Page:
Over the course of the past five decades, Brian Webb has worn many hats: artist, dancer, educator, advocate and creative visionary. Today, as the artistic director behind the Brian Webb Dance Company, he is daring and passionate advocate for the arts in Edmonton. But when he’s not stealing the spotlight on stage or waiting eagerly in the wings, Webb focuses on one of his most important roles: bringing people together.
“As an artist in the modern sense, you’re making art for the people you live and communicate with each day. There was once a time when artists were on a pedestal, and audience and performer were separate,” he says. “But today, art serves us as a connected and engaged community. Through performance, we all get to experience something together.”
Since founding BWDC in 1979, Webb has used the company’s multidisciplinary performances to build bridges. He’s witnessed first-hand the evolution of relationships between performers, audiences and the greater community. And he’s keenly aware of the important role that BWDC and other likeminded organizations can play in strengthening ties between people.
“With the dance company, we work really hard to be inclusive and engage diverse groups with our performances,” he says. “As an artist, I have a responsibility to interact with other individuals and groups at the local, provincial and national levels. Those interactions have great value—they encourage us to look at things from new perspectives and start conversations we might not have otherwise had.”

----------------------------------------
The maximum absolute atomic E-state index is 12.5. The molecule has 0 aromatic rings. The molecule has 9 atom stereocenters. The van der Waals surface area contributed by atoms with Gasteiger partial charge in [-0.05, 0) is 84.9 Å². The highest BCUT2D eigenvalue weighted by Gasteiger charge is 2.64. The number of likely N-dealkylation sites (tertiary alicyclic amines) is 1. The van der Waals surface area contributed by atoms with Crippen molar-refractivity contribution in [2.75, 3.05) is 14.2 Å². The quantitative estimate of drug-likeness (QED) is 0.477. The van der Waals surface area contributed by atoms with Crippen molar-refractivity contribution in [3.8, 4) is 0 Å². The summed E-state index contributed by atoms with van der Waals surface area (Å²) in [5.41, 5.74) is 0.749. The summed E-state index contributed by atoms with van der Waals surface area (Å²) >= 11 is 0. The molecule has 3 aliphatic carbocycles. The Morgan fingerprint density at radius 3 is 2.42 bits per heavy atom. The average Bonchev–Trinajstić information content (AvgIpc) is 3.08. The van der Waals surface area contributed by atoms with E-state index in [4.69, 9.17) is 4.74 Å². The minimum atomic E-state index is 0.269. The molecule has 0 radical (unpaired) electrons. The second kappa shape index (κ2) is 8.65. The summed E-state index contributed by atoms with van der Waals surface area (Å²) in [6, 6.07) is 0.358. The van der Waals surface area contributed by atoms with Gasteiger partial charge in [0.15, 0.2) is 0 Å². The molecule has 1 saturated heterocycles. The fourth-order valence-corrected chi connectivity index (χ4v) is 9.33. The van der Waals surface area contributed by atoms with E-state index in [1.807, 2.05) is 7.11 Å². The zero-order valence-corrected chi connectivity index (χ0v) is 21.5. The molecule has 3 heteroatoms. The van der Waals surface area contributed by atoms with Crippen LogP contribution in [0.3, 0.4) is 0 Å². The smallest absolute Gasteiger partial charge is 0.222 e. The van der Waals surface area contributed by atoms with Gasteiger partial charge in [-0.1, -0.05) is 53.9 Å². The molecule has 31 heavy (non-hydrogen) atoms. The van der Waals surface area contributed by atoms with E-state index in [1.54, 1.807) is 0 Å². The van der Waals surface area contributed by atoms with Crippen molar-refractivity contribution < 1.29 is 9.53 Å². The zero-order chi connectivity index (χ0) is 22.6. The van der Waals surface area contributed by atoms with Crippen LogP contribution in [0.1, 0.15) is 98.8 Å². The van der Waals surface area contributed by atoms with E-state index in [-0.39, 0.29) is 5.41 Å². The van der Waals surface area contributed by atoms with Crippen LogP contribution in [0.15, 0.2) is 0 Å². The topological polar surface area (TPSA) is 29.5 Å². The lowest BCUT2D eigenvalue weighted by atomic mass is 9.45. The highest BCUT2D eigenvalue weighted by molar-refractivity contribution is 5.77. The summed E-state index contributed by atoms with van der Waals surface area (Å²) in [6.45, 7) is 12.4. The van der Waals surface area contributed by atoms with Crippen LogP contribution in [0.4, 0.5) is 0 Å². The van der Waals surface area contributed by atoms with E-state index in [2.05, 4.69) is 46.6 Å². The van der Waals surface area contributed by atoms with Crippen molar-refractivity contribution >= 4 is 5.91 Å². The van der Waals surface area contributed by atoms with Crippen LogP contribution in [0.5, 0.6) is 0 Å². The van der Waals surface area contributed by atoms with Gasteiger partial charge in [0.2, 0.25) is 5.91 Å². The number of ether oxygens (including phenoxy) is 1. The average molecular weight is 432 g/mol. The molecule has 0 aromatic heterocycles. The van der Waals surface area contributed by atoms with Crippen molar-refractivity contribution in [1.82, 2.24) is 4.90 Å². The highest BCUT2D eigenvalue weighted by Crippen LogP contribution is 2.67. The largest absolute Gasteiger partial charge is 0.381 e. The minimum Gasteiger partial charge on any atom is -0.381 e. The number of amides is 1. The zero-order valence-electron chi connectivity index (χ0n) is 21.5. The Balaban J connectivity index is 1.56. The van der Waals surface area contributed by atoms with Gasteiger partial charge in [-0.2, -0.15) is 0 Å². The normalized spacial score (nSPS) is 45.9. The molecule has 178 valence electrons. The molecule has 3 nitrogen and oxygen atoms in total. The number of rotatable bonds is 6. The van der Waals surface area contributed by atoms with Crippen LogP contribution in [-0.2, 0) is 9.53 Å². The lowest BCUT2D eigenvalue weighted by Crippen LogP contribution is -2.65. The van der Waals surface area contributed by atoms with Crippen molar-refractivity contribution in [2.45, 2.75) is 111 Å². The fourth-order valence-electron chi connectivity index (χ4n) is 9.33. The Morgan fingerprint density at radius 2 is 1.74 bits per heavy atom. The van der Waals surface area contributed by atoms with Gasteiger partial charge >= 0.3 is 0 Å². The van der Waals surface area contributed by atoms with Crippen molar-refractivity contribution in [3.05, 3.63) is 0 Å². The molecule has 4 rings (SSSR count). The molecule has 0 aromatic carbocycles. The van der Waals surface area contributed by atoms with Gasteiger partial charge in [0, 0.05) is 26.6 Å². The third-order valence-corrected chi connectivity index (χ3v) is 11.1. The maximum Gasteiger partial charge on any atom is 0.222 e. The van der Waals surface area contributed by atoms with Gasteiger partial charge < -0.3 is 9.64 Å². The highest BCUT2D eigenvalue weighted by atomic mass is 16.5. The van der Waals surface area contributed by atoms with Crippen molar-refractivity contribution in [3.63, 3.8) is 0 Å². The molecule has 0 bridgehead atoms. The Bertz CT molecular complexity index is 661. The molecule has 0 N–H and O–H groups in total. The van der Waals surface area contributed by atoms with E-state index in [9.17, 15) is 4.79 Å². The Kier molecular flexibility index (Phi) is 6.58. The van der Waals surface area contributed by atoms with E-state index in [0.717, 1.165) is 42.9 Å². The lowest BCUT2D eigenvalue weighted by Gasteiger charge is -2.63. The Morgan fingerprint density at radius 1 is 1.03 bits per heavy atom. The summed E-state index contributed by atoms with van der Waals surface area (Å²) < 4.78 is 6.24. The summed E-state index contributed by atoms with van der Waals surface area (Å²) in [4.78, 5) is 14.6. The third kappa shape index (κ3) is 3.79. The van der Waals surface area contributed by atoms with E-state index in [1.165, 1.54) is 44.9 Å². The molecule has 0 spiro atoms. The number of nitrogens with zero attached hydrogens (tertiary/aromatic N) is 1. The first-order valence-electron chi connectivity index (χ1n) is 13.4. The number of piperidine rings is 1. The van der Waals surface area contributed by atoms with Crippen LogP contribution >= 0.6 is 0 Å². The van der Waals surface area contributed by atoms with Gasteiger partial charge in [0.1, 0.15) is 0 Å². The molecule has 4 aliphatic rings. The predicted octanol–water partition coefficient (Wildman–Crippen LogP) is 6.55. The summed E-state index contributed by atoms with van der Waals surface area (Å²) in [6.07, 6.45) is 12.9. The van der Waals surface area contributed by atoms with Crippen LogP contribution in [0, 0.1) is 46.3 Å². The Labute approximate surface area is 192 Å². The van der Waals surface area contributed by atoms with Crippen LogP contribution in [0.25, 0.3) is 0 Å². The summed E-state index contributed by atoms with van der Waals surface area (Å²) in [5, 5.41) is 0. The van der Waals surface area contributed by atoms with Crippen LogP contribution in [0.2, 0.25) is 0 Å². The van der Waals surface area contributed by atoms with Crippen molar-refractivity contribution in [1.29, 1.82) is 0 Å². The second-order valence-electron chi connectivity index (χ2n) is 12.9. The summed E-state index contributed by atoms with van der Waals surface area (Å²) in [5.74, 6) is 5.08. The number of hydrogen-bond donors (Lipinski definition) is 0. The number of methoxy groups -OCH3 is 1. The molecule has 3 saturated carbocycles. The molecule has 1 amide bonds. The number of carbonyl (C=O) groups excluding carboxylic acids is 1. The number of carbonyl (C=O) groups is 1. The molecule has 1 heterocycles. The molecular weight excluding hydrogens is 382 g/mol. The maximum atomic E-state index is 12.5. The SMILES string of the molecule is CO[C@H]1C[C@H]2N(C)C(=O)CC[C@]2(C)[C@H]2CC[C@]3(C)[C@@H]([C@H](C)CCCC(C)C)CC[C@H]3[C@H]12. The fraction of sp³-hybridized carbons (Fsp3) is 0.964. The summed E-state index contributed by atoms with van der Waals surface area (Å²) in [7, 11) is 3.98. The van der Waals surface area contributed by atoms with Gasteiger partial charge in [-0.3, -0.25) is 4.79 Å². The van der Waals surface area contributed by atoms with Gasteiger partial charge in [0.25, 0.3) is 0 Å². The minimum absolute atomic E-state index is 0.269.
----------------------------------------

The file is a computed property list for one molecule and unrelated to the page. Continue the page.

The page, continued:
Today, after more than 40 years at the helm, Webb is still the driving force behind BWDC’s continued innovation. Much of his time is spent finding ways to keep BWDC on the cutting edge with abstract and sometimes unconventional performances.
“Our mission is to provide contemporary art, which is fluid. We’re doing highly abstract, often challenging work that creates questions and starts conversations,” he says.
He’s content to keep pushing the creative envelope, and as keen as ever to perform. But as he readies himself for the company’s new seasons, he looks back fondly on a long and storied career that his seen him cross stages around the world.
“It’s important to remember that I couldn’t do this by myself. I couldn’t build a dance company, an artistic network or any of this on my own,” he says. “Edmontonians invested in the Brian Webb Dance Company, and in turn, into creating a more connected, active and engaged community.”
The Sage Seniors Association was one of the first organizations to work with SEF back in our earliest days.